fantastic protest

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Tenos

Senior Member
Arabic
In H.G. Well's novella, A Story of the days to Come, he talks about a sensible man who lives during the days of Queen Victoria, leading a very proper and right life, imposing his way of living on his children. In this sentence Wells talks about the children saying:
His boys went to good solid schools, and were put to respectable professions; his girls, in spite of a fantastic protest or so, were all married to suitable, steady, oldish young men with good prospects.

I would like to know what he means by "solid schools"? and does he mean by "fantastic protest or so" a strange protest?
 
  • e2efour

    Senior Member
    UK English
    By a solid school I understand a school with a reputation for providing its pupils with a sound education, i.e. an education that was unlikely to make them think or question the accepted dogma or to teach out-of-the-ordinary subjects.

    Fantastic is more difficult -- it certainly does not have the modern meaning of wonderful. I would say that a fantastic protest or so means that one or two of the girls showed imagination in questioning their future with the type of young mean* described. Alternatively it could mean fanciful or capricious.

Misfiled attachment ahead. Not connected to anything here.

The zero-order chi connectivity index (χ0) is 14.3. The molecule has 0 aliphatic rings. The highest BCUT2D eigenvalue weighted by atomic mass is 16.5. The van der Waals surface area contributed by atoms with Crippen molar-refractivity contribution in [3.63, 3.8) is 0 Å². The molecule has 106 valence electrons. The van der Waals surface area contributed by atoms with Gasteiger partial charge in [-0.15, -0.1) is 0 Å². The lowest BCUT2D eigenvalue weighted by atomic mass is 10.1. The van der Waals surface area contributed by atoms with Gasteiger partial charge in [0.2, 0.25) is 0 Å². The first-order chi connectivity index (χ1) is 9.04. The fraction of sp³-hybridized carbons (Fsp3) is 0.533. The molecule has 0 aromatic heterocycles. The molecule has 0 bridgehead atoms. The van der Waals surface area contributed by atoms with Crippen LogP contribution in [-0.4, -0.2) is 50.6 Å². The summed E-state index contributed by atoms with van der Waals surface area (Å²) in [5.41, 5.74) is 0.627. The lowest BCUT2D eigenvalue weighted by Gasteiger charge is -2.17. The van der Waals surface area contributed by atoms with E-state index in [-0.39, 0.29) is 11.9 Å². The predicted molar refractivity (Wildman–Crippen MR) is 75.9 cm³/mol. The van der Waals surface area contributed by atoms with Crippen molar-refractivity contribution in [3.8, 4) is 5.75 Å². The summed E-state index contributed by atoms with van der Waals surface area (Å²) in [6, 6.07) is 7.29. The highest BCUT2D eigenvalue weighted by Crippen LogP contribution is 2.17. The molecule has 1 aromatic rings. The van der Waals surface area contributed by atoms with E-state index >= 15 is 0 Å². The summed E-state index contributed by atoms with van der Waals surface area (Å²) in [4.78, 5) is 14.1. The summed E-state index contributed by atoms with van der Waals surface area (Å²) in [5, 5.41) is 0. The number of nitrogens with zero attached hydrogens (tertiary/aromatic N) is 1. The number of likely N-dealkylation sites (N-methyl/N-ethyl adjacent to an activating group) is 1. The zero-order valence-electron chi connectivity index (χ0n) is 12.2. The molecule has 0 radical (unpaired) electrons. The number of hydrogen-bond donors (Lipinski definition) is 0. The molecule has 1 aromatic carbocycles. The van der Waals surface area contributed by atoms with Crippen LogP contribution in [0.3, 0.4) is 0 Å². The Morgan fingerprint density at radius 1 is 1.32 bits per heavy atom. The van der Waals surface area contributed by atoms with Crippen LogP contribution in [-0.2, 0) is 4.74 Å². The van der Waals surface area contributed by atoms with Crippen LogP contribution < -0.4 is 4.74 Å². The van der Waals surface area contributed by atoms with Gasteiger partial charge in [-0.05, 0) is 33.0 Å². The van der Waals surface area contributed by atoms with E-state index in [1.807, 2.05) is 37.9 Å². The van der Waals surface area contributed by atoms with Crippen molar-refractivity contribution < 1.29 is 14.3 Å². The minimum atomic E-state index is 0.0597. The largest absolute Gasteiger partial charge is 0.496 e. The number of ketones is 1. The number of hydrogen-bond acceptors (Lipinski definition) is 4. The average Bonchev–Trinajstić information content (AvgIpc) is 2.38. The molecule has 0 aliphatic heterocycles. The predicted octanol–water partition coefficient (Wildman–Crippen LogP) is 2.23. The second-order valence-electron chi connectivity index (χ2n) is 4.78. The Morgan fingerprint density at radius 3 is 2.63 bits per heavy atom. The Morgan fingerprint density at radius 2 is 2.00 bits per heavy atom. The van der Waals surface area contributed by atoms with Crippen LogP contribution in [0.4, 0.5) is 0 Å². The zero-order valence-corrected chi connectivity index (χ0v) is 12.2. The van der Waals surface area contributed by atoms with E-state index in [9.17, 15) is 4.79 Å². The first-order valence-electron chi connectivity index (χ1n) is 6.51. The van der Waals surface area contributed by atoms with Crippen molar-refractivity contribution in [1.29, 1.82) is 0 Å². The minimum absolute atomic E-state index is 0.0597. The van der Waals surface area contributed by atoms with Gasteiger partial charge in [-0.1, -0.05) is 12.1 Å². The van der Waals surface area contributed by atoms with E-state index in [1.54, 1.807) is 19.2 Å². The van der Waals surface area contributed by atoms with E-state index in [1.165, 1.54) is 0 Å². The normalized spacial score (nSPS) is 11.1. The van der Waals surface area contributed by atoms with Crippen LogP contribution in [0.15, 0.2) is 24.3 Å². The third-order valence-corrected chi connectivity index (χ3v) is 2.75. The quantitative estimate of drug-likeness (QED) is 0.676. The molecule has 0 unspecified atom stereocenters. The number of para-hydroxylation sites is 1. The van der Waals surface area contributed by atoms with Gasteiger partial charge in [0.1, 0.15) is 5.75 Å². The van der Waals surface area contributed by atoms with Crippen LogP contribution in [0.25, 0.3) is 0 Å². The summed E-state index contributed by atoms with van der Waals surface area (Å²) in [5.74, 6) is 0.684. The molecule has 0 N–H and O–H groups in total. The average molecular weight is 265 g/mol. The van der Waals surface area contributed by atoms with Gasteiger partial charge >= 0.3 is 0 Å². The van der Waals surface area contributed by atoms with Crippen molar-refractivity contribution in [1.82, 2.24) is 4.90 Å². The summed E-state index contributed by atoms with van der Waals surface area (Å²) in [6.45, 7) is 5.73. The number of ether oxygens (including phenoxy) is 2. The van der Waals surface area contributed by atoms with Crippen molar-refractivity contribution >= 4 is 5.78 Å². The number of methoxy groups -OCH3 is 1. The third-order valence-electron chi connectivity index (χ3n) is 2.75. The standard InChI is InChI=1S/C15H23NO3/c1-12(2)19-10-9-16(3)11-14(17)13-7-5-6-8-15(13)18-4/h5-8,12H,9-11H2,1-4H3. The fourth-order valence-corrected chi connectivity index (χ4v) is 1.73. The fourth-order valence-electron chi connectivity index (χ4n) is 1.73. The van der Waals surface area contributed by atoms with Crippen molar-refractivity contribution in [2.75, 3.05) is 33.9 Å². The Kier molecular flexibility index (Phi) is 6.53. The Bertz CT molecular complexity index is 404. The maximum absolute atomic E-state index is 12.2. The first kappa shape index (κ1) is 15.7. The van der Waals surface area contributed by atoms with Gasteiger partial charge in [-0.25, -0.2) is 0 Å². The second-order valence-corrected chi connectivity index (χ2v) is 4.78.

*
    men

    Although Wells was an impressive writer of fiction, he was born in 1886 and his language sometimes reflects this. I remember devouring his short stories when I was a child.
     
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    Tenos

    Senior Member
    Arabic
    By a solid school I understand a school with a reputation for providing its pupils with a sound education, i.e. an education that was unlikely to make them think or question the accepted dogma or to teach out-of-the-ordinary subjects.

    Fantastic is more difficult -- it certainly does not have the modern meaning of wonderful. I would say that a fantastic protest or so means that one or two of the girls showed imagination in questioning their future with the type of young mean described. Alternatively it could mean fanciful or capricious.

    Although Wells was an impressive writer of fiction, he was born in 1886 and his language sometimes reflects this. I remember devouring his short stories when I was a child.
    thanks for your reply. But I have another question :) What does he mean by "oldish young men"?
     

    e2efour

    Senior Member
    UK English
    I see it as young men who acted as if they were older than they were. For example, they were rather conservative in their outlook or were "stick in the muds".

    I certainly don't think that it was meant as a compliment. The same is true of the passage that you quoted.
     
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